Rebuilding lives, families, and communities through education in prisons

Fred Patrick Director, 2015-2019 // Jarrah O'Neill Former Program Analyst, Center on Sentencing and Corrections
Sep 03, 2013

On Thursday, August 22, the U.S. Departments of Justice and Education announced new research findings by the RAND Corporation showing that education in prisons reduces recidivism, is cost effective, and may improve post-release employment outcomes. These findings bode well for the Pathways from Prison to Postsecondary Education Project (Pathways Project), a five-year national demonstration effort directed by the Vera Institute of Justice, and currently operating in Michigan, New Jersey, and North Carolina. The Pathways Project builds partnerships among colleges, prisons, and community service providers to create a continuum of education and reentry services that begins in prison and continues in the community after release until students achieve a degree or professional certification.

RAND’s reportEvaluating the Effectiveness of Correctional Education: a Meta-Analysis of Programs that Provide Education to Incarcerated Adults, found that “inmates who participated in correctional education programs had 43 percent lower odds of recidivating than inmates who did not.” Additionally, “the odds of obtaining employment post-release among inmates who participated in correctional education was 13 percent higher than the odds for those who had not participated.” Importantly, at a time of tight budgets and calls for smart investments, the findings regarding cost effectiveness are quite noteworthy. The RAND meta-analysis found that a one dollar investment in prison education reduces incarceration costs by four to five dollars during the initial three years after release when return-to-prison rates are highest. These results are immensely encouraging for the Pathways Project, which is developing a model of correctional education that seeks to improve the education levels, credential attainment, and earning potential of incarcerated and formerly incarcerated people while reducing new crimes among those who participate.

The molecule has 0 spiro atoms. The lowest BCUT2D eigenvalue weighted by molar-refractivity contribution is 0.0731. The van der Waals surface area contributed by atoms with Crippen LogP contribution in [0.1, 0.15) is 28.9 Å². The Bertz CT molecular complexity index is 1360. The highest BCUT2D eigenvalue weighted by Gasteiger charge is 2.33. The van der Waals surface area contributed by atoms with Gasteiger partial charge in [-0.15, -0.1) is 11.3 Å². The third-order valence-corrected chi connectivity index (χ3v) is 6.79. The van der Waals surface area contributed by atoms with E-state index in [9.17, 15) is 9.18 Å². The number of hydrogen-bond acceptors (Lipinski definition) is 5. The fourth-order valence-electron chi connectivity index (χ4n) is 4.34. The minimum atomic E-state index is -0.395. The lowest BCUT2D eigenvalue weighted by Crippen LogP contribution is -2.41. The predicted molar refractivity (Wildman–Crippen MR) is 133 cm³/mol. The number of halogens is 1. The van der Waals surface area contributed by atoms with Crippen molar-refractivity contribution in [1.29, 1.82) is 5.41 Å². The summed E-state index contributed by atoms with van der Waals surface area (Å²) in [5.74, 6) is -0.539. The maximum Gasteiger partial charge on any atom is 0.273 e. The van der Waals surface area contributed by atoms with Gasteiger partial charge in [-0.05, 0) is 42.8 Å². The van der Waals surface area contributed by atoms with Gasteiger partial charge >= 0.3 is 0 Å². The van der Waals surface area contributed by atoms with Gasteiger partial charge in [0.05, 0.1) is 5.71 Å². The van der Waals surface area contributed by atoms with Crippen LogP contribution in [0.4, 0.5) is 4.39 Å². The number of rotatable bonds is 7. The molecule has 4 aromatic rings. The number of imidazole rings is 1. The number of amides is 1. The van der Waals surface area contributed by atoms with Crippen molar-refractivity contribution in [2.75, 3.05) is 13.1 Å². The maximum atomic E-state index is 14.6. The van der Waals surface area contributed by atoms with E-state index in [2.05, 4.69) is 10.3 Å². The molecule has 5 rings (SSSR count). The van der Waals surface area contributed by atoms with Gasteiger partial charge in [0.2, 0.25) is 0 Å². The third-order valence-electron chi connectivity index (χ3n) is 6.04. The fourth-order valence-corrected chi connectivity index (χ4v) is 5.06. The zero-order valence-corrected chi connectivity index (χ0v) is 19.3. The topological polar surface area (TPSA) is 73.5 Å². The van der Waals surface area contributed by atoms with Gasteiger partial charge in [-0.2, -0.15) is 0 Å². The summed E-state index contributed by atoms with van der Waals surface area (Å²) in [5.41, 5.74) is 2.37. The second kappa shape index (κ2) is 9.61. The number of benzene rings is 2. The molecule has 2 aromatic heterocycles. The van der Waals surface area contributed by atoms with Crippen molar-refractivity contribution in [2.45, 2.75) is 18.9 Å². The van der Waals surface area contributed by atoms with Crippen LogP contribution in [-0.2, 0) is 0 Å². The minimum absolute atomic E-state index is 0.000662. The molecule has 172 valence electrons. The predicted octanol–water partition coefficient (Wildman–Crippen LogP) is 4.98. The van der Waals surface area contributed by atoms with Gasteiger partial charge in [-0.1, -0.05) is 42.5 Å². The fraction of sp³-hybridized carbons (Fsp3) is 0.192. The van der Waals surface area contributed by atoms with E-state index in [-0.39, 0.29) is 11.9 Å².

The report also raised questions that the Pathways Project hopes to answer. For instance, which components of correctional education are the most crucial? With wraparound supports, including post-release counseling and other services to ease the re-entry process, can post-secondary education programs have a larger impact? How can and should correctional education programs be tailored to work successfully in different state systems?

The release of RAND’s report also coincides with Attorney General Holder’s remarks calling for the justice system “to take bold steps to reform and strengthen America’s criminal justice system – in concrete and fundamental ways.” As high incarceration rates take their toll on communities disproportionately affected by crime, as well as on stressed state budgets, reducing recidivism—one of the main drivers of incarceration rates—is an essential component of prison reform. The RAND study suggests that the Pathways Project will have very specific findings about promising steps to take. Most crucially, the Pathways Project creates the possibility of transforming incarceration into an experience that provides inmates with valuable and necessary tools for success post-release. In fact, with new data from the Georgetown University Center on Education and the Workforce indicating that 65 percent of job openings by 2020 will require some form of postsecondary education, the Pathways Project is a timely and worthwhile effort that we hope will spur additional interest and investment in higher education in prison as a smart-on-crime, evidence-based strategy that transforms lives, strengthens families, addresses workforce needs, reduces correctional costs, and rebuilds communities.